The morning after the hurricane, everything regained the fresh look of a child just after a bath. Melissa was first out of the bunker. I followed closely behind, aware as always of potential threats to her time-bomb body. “Look!” She was triumphant. “Everything is so clean!”
It was true. The horizon gleamed bright blue in the distance, the skyscrapers at the edge of the world like fingers pointed in victory rather than in rude gestures. Fields of green, gold, red crops, grown with as much human toil as in any bible story, waved their many limbs ecstatically at the surrounding overgrowth, trees living and dead, moss and weeds and briars clambering up, down and anywhere they could get a foothold. Even the rubble surrounding our village had a shiny, polished look to it. The scene was so far from what we had come to expect the outcome of natural disasters to be that we stood, awestruck, drinking it in. More and more of the community joined us, emitting cries of delight, emerging from the ground like the ants I often secretly compared us to. Nobody was wearing their masks. After rain, the air was clean. I hugged Melissa to my chest, breathing deeply. She touched her lips to my fingers. “It’s like a rebirth.”
Later in the day, we sat at a feast. Tables, cushions hauled onto ground level, tins of peaches and spaghetti saved for a special occasion. Joy, unthinkable just a few days ago, flowed through the walls, mingling with the stench of the acidic river only a mile away. Children, unused to so much space, were shy at first but gradually began to explore further and further around. Melissa watched them guardedly, slight jerky movements of her body betraying its teetering ability to function. An ache settled in the spot between my breasts. With so much lost, the space in my heart felt hollow, but the knowledge of more even so to lose was a constant burden.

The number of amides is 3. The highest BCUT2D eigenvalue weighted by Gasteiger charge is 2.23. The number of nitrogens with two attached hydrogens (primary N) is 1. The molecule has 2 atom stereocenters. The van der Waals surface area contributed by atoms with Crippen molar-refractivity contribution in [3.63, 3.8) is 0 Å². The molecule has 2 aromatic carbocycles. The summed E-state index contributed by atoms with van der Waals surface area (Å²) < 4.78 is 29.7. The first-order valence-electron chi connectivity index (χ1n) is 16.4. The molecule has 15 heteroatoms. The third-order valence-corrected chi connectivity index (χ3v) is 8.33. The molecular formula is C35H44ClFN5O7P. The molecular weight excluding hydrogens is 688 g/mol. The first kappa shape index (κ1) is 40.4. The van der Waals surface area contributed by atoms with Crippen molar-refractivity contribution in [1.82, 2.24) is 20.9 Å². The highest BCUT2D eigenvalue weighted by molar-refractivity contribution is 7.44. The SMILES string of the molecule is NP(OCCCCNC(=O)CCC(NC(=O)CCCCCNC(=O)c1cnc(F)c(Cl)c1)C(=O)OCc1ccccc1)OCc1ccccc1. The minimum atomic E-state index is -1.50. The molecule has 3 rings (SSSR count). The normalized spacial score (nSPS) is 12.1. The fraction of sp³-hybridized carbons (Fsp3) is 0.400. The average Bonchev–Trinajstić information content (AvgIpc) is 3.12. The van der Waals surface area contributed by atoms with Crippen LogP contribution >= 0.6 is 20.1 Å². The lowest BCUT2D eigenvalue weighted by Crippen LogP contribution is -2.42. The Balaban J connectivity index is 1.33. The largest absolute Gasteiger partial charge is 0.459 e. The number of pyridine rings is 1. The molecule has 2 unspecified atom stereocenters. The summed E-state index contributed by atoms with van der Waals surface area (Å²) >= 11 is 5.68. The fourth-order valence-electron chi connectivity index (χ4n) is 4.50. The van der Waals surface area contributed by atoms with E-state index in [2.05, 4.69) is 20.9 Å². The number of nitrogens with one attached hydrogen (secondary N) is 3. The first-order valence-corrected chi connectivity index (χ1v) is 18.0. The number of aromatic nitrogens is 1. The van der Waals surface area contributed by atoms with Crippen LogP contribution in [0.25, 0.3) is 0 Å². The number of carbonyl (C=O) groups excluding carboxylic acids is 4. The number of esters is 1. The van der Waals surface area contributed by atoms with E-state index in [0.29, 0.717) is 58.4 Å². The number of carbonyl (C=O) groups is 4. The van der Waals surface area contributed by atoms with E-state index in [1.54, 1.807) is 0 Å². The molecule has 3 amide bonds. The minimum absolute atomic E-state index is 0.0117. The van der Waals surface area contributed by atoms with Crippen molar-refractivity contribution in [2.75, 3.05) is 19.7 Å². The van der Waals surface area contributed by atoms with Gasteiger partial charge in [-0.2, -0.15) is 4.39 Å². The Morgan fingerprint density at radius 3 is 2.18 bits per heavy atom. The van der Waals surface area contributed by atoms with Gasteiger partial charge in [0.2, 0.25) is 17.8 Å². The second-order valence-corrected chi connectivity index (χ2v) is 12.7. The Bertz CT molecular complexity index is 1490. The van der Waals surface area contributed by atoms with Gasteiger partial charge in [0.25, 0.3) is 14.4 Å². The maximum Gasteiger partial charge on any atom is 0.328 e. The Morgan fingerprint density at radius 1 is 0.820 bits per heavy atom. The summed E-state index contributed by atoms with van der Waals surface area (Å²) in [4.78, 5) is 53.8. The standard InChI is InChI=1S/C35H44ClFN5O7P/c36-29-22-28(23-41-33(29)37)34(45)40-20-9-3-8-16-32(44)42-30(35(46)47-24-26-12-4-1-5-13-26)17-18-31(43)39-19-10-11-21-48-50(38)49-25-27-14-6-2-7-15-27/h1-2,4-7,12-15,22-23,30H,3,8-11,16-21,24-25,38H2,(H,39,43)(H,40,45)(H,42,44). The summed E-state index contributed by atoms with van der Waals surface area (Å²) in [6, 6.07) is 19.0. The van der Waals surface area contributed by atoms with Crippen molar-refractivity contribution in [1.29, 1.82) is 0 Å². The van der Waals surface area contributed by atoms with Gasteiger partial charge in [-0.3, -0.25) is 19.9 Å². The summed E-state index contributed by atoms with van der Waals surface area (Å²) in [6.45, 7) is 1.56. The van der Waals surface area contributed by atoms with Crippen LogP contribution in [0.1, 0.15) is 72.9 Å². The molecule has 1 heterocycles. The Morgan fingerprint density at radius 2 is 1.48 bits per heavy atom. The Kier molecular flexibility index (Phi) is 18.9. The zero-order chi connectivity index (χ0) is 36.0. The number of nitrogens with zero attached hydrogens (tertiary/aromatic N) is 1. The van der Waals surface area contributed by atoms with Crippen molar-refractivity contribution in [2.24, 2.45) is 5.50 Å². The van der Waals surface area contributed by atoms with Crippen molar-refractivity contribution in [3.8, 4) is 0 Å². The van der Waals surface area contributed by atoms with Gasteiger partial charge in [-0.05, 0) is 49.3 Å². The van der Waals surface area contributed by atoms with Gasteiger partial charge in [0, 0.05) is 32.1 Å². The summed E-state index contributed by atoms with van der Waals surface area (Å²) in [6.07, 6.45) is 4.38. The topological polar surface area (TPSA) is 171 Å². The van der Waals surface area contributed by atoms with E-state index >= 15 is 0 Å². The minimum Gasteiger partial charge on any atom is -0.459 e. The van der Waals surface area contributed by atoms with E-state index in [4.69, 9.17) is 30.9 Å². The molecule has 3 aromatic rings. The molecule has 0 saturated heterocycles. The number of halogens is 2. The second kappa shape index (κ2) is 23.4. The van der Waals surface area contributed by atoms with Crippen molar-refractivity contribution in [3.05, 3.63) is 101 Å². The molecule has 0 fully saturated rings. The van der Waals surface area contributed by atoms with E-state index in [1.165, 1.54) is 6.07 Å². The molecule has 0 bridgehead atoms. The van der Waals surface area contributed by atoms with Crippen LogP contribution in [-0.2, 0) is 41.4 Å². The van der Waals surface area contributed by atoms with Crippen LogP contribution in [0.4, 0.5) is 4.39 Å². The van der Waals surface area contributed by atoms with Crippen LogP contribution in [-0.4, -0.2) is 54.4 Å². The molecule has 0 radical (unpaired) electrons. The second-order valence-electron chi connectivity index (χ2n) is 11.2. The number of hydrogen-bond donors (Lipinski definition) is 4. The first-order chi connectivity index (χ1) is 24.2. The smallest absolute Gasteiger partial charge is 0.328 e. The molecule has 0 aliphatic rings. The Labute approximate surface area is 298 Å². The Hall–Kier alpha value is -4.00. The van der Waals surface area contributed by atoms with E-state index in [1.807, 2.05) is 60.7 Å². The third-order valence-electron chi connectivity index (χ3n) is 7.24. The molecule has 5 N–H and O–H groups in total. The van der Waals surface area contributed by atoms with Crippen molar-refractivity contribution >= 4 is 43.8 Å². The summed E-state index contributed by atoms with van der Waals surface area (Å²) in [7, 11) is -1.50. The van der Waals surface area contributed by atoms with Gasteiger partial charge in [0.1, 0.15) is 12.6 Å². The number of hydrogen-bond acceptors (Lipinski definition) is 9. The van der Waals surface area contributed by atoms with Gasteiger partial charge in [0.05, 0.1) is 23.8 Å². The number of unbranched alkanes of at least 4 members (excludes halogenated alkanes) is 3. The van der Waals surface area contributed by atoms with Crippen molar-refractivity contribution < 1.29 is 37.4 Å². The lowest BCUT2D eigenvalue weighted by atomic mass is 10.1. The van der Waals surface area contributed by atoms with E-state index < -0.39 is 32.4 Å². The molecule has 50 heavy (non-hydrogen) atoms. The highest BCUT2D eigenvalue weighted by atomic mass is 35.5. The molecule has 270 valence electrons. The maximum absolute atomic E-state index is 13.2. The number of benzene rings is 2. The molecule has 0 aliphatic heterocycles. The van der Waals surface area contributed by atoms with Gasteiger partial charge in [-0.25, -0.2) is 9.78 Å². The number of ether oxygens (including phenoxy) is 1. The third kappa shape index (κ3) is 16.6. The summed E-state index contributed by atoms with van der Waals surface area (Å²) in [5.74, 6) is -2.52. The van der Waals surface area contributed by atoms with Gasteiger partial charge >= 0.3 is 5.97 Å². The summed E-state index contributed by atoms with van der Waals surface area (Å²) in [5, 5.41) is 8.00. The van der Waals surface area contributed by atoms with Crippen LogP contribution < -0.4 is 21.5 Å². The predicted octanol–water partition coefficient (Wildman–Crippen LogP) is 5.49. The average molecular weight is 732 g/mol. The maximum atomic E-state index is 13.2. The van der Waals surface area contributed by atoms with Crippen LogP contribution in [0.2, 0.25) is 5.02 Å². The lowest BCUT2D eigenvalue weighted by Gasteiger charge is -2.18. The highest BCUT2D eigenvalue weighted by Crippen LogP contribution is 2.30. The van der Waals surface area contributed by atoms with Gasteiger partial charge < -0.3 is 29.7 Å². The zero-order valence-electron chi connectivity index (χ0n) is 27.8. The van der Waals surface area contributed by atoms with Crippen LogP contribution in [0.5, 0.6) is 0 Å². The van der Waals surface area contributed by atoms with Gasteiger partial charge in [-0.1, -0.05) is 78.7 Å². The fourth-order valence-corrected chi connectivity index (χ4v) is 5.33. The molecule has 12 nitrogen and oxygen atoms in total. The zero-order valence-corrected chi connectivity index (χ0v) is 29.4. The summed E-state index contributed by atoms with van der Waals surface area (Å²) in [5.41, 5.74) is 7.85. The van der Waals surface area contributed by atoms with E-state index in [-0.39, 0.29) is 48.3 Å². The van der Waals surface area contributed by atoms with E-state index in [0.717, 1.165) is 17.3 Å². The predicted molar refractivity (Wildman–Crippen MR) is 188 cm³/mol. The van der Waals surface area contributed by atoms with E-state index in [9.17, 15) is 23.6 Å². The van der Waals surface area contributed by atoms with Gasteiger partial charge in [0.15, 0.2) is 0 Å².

Piero, the eldest boy, came skittering back to the group of chatting adults. “We found something!” Breathless, he indicated Claude, who approached solemnly, carrying a small bundle of leaves. It looked like the crowns we made the children who won races.
Claude approached Melissa, his young fingers tender as he placed the - moving - object in her creaking arms. Up close, the baby was tiny and florid, with downy grass for hair, leaves for eyelids, and, stranger still, twigs emerging like feathers from its arms. Crinkled leaves unfurled as it opened its mouth and started to wail. Melissa turned to me. Delight on her face like I had never seen. “Imagine that,” she breathed.
By Deirbhile Brennan